Off the southeast coast of Bali, beyond Nusa Lembongan and beyond Nusa Ceningan, lies a much larger and much more mysterious island – Nusa Penida. Seldom visited by tourists and seemingly lost in time, this island retains a truly unique aura. Locals who live on this rugged, hilly and dry island speak an ancient form of Balinese no longer spoken on the mainland. Adding to its mystique, the island was used as a penal colony by the Rajah of Klungkung (east of Denpasar) until the early twentieth century and was regarded as dangerous and somewhat sinister because the criminals banished to the island were believed to have practiced black magic. Many mainland Balinese still believe the island is possessed by occult powers and are reluctant to visit.
The waters surrounding Nusa Penida are just as powerful and sinister as the superstitions that shroud the hills. The south coast is pummeled by the fierce swells of the Indian Ocean and the north and east coasts, as well as the Toyapakeh Strait between Nusa Penida and Nusa Lembongan, are guarded by strong currents of up to 4 knots. Large requiem sharks patrol the reefs and the elusive mola-molas, or ocean sunfish, which can measure up to 3 meters fin to fin, are regularly sighted here. Not surprisingly, the big marine life and the exhilarating drift dives attract many divers to the area. It was here at Toyapakeh Bay where I logged my 40th dive.
Round numbered dives tend to be memorable for me and this one was no exception. I knew we were in for a bit of current when the Indonesian divemaster made everyone enter the water in rapid-fire succession. But he failed to mention just how strong the current would be. Divers are supposed to follow the divemaster but to my great alarm, I whizzed right by him! Then I turned around and frantically finned against the current in order to fall back into line with the rest of the group. I did this repeatedly. I got caught in current so strong that I was afraid I would crash into one of the coral bommies that appeared suddenly without warning. Every once in a while the divemaster would lead us to the lee side of a coral bommie or head where we could rest a moment where there was little current. But as soon as we left this shelter, I would, once again, be swept away. Most dives I spend looking at the marine life and noting things I want to record later in my log, but on this dive I barely had time to think about the marine life at all. It was stunning, to be sure, but I couldn’t tell you what I saw.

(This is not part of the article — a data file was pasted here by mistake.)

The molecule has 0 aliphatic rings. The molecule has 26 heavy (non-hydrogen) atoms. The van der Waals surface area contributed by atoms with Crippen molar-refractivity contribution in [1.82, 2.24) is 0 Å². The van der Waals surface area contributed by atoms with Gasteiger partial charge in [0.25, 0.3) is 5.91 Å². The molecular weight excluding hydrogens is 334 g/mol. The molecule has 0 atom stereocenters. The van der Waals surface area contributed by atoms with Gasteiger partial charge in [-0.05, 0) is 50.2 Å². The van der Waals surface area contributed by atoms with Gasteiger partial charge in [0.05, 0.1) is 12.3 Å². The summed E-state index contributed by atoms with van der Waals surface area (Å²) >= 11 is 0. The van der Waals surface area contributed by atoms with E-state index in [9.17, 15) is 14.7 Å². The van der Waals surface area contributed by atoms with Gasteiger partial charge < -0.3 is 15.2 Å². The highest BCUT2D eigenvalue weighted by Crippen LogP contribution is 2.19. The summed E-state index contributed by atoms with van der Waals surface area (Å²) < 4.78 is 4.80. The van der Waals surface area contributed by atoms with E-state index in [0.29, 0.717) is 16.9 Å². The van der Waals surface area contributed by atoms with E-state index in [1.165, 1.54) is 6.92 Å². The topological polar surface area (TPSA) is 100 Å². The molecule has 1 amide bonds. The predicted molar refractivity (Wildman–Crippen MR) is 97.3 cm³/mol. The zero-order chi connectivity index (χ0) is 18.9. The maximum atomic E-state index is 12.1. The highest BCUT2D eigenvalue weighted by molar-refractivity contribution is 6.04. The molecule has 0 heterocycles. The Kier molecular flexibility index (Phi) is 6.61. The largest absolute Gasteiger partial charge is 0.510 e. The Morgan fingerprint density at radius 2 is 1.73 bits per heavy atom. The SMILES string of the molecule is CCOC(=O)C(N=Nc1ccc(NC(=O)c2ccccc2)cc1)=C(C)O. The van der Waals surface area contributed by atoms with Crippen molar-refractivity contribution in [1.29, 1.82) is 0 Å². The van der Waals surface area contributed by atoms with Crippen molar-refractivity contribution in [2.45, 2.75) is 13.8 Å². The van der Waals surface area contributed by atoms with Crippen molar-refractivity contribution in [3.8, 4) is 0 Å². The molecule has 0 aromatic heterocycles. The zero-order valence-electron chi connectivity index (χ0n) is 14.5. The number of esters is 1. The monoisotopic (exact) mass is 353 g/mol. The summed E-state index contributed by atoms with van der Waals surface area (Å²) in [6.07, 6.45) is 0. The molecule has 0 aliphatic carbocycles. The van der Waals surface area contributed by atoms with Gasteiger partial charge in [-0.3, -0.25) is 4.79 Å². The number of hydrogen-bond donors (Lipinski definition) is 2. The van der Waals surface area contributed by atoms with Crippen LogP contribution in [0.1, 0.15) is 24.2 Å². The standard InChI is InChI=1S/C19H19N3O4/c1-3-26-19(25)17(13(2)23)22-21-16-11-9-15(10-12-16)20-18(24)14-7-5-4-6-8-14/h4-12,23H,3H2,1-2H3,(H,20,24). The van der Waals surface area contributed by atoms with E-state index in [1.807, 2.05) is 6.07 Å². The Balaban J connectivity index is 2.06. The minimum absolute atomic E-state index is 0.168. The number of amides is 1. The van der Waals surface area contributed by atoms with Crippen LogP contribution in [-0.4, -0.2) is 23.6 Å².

I used up almost all my air after a mere 40 minutes and surfaced with only 20 bar. I must have been gulping air extra fast because of my exertion finning against the current and my fear of crashing into something or someone. Once onboard the boat, I was relieved to hear that even the more experienced divers with hundreds of dives to their names also found the current to be very strong. At least my perception of the difficulty of the dive wasn’t exaggerated. I asked them what I could have done differently to have avoided that Mr. Toad’s Wild Ride feeling and they told me that I needed to stay low. It was valuable advice that came about 40 minutes too late. But I did go out again the next day feeling more prepared and had two much better dives. Now I’m thinking that one of the specialty courses I do will be Drift Diver! The way I see it, either I gain knowledge and training in difficult dives or I’ll have to give in to the mysterious powers of Nusa Penida.